24. Mr. Ghosh submitted that having held out a promise to grant a dealership to the Appellant and the other Appellants in the connected matters, in respect of the lands offered by them for setting up retail outlets for the sale of petroleum and petroleum products and having acted there upon just prior to the stage of grant of Letters of Intent, it was no longer available to the Oil Companies to renege on their promise, particularly when the aspirants for dealership had altered their position and had spent enormous sums of money to make the sites ready for setting up the retail outlets. As was observed in the M.P. Sugar Mills case (supra),it was not even necessary for the land owners to have suffered any prejudice on account of such alteration. It was sufficient that, pursuant to the promise made of grant of dealership, they had altered their position and had spent large sums of money to make the sites ready for occupation.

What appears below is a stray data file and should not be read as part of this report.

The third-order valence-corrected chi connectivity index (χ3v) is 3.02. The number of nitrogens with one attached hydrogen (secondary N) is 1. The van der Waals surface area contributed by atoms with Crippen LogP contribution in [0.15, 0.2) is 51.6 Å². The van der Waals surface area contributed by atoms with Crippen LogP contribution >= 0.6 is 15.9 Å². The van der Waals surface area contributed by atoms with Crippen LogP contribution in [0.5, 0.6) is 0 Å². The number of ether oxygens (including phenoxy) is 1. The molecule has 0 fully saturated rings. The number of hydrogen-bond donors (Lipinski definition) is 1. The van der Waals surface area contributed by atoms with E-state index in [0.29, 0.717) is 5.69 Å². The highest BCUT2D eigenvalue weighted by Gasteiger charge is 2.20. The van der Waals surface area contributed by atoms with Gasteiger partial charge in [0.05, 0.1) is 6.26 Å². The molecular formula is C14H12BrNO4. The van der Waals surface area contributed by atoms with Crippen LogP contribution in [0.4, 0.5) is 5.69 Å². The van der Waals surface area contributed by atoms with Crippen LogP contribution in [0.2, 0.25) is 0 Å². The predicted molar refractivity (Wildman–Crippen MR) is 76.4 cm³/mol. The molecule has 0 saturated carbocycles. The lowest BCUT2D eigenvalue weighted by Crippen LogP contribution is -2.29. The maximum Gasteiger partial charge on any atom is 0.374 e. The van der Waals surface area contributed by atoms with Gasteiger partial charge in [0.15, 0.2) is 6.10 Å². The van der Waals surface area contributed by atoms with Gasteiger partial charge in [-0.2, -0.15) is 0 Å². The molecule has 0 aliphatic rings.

25. To bolster his submissions, Mr. Ghosh referred to the Single Bench decision of the Karnataka High Court dated 28th July, 2009], in Writ Petition No. 1016 of 2007, filed by one Shri Y.T. Narendra Babu and other connected Writ Petitions, wherein the facts identical to the facts in these cases were in issue. In fact, SLP (C) No. 9655 of 2010] (now Appeal) has been filed by the Indian Oil Corporation Limited against Y.T. Narendra Babu, against the appellate order of the Karnataka High Court dated19.11.2009], in Writ Appeal No. 3248 of 2009], endorsing the judgment of the learned Single Judge in the Writ Petition. In the same set of facts, where lands had been taken on lease on the assurance that the land owners would be appointed as dealers in due course and that till then the retail outlet would be treated as a COCO unit to be run by a nominee of the land owner, the learned Single Judge was of the view that in view of the assurance given to the land owners and notwithstanding the change in policy guidelines regarding the allotment of dealership in favour of the landowners, the doctrine of promissory estoppel and of legitimate expectation would apply to the case. The learned Single Judge, therefore, allowed the Writ Petition and directed the Respondents to process the applications filed by the Petitioners or their nominees for grant of dealership on a co-terminus basis with the period of the lease of the land on which the retail outlets are established. As indicated hereinbefore, the said views were approved by the Division Bench, which did not interfere with the decision or the directions given consequent thereto by the learned Single Judge.